Digital devices bear little effect on children’s cognitive development
There appears to be no link between the duration and frequency of exposure to digital devices and cognitive function in school children, reports a recent Cambodia study. In contrast, social and economic factors appear to have more impact on cognition.
In a survey of 232 children (mean age 7.4 years, 58.2 percent boys), 162 (69.8 percent) had had previous exposure to digital device use and were deemed to have digital device experience; the remaining participants (n=70, 30.2 percent) did not have such experience. Comparing cognitive function between subgroups showed that children with vs without digital device experience had comparable cognition. [J Med Internet Res 2022;24:e31206]
In terms of attention and psychomotor speed, device-experienced children had a median motor screening task mean latency of 781.1 ms, which was only slightly longer than the 765.6-ms delay in nonexperienced comparators (p=0.93). Reaction times were also statistically similar between groups.
Memory measures were not affected by device use as well. Pattern recognition memory for both the immediate (median, 75.0 percent vs 70.8 percent; p=0.52) and delayed (median, 66.7 percent vs 58.3 percent; p=0.08) tests were comparable between groups, as was spatial span (p=0.99).
Executive function was likewise mostly unaffected by digital device experience. A notable exception was spatial working memory strategy (SWMS), which was significantly higher in those who had been exposed to digital devices (median 12.0 vs 10.0; p=0.002). The clinical effect size, however, was small.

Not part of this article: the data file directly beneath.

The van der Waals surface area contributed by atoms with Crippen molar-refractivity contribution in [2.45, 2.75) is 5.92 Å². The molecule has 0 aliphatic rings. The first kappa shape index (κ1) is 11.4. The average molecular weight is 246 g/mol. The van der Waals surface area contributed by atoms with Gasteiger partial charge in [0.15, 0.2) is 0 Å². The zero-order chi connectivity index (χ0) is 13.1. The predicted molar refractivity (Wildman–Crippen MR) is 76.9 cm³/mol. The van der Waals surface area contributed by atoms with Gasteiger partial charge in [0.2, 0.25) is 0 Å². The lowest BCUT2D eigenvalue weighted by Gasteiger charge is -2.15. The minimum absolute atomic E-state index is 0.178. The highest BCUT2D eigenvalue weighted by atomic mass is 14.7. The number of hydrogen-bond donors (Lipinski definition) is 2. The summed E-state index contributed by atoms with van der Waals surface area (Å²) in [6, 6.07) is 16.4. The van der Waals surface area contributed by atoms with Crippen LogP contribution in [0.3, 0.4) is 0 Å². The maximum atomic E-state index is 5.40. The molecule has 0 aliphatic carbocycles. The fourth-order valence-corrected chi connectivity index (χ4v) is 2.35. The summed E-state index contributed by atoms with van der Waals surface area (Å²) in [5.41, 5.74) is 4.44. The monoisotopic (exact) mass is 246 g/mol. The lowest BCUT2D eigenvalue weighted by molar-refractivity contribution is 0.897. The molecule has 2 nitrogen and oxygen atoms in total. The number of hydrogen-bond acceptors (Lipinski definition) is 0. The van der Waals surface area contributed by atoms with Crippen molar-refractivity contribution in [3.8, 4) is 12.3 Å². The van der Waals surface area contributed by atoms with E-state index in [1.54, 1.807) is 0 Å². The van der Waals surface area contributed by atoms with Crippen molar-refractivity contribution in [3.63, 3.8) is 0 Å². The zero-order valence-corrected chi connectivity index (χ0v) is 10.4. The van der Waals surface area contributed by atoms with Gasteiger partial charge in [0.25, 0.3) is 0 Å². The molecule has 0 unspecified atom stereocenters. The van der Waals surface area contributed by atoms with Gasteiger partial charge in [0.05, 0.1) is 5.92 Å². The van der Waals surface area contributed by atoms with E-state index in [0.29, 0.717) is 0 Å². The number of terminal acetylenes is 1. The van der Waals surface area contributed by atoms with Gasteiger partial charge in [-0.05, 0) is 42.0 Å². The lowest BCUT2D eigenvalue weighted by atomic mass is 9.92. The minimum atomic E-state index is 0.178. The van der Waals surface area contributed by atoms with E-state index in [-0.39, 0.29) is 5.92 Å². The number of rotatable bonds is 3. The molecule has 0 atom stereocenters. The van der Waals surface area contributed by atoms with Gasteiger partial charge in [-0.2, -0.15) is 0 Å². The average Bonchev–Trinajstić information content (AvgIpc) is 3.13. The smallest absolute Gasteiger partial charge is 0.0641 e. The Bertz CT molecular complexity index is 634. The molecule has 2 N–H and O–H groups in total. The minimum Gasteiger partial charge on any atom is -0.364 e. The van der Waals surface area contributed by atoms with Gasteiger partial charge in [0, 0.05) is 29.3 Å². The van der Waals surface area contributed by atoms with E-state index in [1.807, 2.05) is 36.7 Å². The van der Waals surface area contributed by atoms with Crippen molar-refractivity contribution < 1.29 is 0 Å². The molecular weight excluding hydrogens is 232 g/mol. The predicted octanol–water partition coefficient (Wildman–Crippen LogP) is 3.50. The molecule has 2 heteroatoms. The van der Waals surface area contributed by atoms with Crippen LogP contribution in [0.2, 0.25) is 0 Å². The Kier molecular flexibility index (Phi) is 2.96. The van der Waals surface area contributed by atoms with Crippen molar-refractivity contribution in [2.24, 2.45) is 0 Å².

In subsequent analyses, the children with device experience were further divided into four subgroups according to the duration of device use: <30 minutes per day (n=95), 30–60 minutes per day (n=47), 60–90 minutes per day (n=10), and >90 minutes per day (n=10).
Assessment of cognitive function revealed similar findings. None of the metrics for attention and psychomotor speed, as well as for memory, differed across the four subgroups. The same was true for executive function. SWMS, meanwhile, remained higher in those with longer device use, though this pattern was only of borderline significance (p=0.07) and was of small clinical effect.
While device use showed no clear association with cognition, linear regression analysis revealed that education expense per child was an important indicator of cognition. Spending >USD 30, as opposed to USD 15–30, per child per month correlated with significantly better reaction times (p=0.05), as well as with several measures of spatial working memory.
Similarly, the family structure—whether or not the child still has both parents or if they live with both parents together—as well as monthly family income emerged as significant correlates of various cognitive measures.
The present findings emphasize the “importance of an enabling environment that maximizes the impact of digital devices on cognitive function and development. Proper investment in education is a much more significant task than purchases of, and exposure to, digital devices, particularly in low- and middle-income countries (LMIC) ,” the researchers said.
“To what extent do socioeconomic conditions affect children’s cognitive function and development in LMICs? The findings of our study demonstrate that these conditions, specifically education expenditure, enhanced cognitive function and development to a greater extent than did children’s exposure to digital devices,” they added.